Simi Valley residents, at the invitation of the City of Simi Valley, submitted questions for the California Department of Health Services, Radiologic Health Branch regarding health issues uncovered in Los Angeles CityBeat and EnviroReporter.com. The seven pages of observations and questions for the city and department were delivered to Mayor Paul Miller and City Manager Mike Sedell February 28 by residents Frank Serafine and John Southwick after consulting experts and analyzing data on this webiste.
The residents questioned CDHS’ alleged misapplication of radiation standards for the Runkle development. They asked the department that since the city relied a report “not considered useful” for properly ascertaining the amount of strontium-90 in the soil, shouldn’t the city ask the developer to retest. They also questioned why CDHS didn’t generate a report on a crucial retesting of Runkle soil in 2005 when the department admit its significantly lower readings don’t jibe with earlier more extensive and documented tests done from 1999-2003.
The Los Angeles CityBeat/ValleyBeat article that analyzes the current battle over Runkle Canyon is “Dust in the Wind — Simi Valley still looking for answers about Runkle Canyon radiation.”
The lead up to this new developments began November 21 when the City of Simi Valley’s city manager, Mike Sedell, sent word to the California Department of Health Services (DHS) that it wanted a direct response to concerns raised by EnviroReporter.com’s investigation of Runkle Canyon. Our revelations included that the canyon tested high for the leukemia-causing radionuclide strontium-90. Citizen concerns over the 100+ tons of dust that would be generated by KB Home’s massive development located near the site of the worst meltdown in American history, galvanized the city to action.
“We note that your response does not specifically address the question posted in our September 27 letter, wherein it was requested that your agency review the environmental impact documents and data referenced by concerned citizens that is found on the website enviroreporter.com,” Sedell wrote. “As such, I am again requesting your agency to assist us by performing this review, and have enclosed a CD of the EIR for your use.”
Shocked by community pressure about Runkle Canyon and a new Rocketdyne study citing cancers caused by the 1959 partial meltdown, the City of Simi Valley sought help from three government agencies, as its new “Runkle Canyon Update” page shows. The city’s Sept. 27 letter to the California Department of Health Services (DHS) asked for help in assessing our reports of the high strontium-90 readings in Runkle Canyon.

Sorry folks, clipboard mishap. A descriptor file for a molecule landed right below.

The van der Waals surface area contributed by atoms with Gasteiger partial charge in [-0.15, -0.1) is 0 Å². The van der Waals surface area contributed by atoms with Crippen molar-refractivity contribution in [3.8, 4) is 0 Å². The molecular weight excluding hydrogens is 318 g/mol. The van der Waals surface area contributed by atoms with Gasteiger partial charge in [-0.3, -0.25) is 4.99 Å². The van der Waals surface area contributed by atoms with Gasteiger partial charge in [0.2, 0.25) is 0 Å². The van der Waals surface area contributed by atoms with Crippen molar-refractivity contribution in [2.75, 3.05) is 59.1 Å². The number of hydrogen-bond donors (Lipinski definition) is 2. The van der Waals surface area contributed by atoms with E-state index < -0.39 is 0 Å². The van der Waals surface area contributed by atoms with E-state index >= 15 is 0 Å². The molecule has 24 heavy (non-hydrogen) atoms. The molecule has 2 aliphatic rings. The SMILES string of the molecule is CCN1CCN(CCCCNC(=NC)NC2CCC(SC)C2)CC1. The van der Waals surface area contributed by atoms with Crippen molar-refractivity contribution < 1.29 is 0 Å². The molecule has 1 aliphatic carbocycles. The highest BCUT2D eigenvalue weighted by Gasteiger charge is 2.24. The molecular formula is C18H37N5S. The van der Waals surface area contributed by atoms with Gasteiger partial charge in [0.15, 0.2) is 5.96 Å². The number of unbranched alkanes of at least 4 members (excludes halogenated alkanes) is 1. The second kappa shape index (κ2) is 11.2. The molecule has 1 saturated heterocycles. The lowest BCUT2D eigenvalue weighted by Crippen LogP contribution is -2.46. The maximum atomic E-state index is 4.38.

A month later, DHS responded by stating, “It is our understanding that the Environmental Protection Agency has previously stated, at a Santa Susana Field Laboratory Work Group public meeting, that the strontium-90 soil concentrations identified by soil sampling at the Runkle Canyon site are considered safe for residential development such as is planned for the Runkle Canyon site. The (DHS) has no reason to dispute that finding by the EPA. We will therefore, concentrate our efforts on the health hazards posed by airborne strontium-90 during site development activities.”
In other words, the DHS would rely on an unrecorded statement, made at an undated public meeting by an unidentified speaker, based on unsourced data instead of the DHS’s own suspicious testing results that we exposed back in January! Not only that, DHS says it will then analyze the hazards of the 112 tons of dust that made aloft by this construction though they’ve already determined that the soil’s not hot! In DHS’s Nov. 8 analysis sent to the city, DHS concluded that there would be no harm to residents or workers on the site from the dust generated during the grading and construction of Runkle Canyon. “The strontium-90 concentrations off-site will be less than 1/100,000 of the allowable regulatory airborne effluent concentrations,” the report reads.
According to a recent Ventura County Star article , “Steve Armann, with the EPA, said the comment about the soil concentration made at the public meeting was off the cuff and not an air-tight conclusion.”
One of the other state agencies contacted by the Simi Valley City Council, the Department of Toxic Substances Control, politely declined in early November to weigh in on the subject. The U.S. EPA did respond to the city’s request with a Nov. 15 memorandum that, while declining to weigh in on the matter due to budgetary concerns, still offered an analysis of 126 soil samples measured from Sr-90 concentrations at Runkle Canyon. It noted that 9 of these samples were lower than the ‘one-in-a-million cancers’ goal of the agency, yet all the others were higher though the agency noted that none of the samples exceeded the upper limit of causing ‘one-in-10,000 cancers’ upper limit.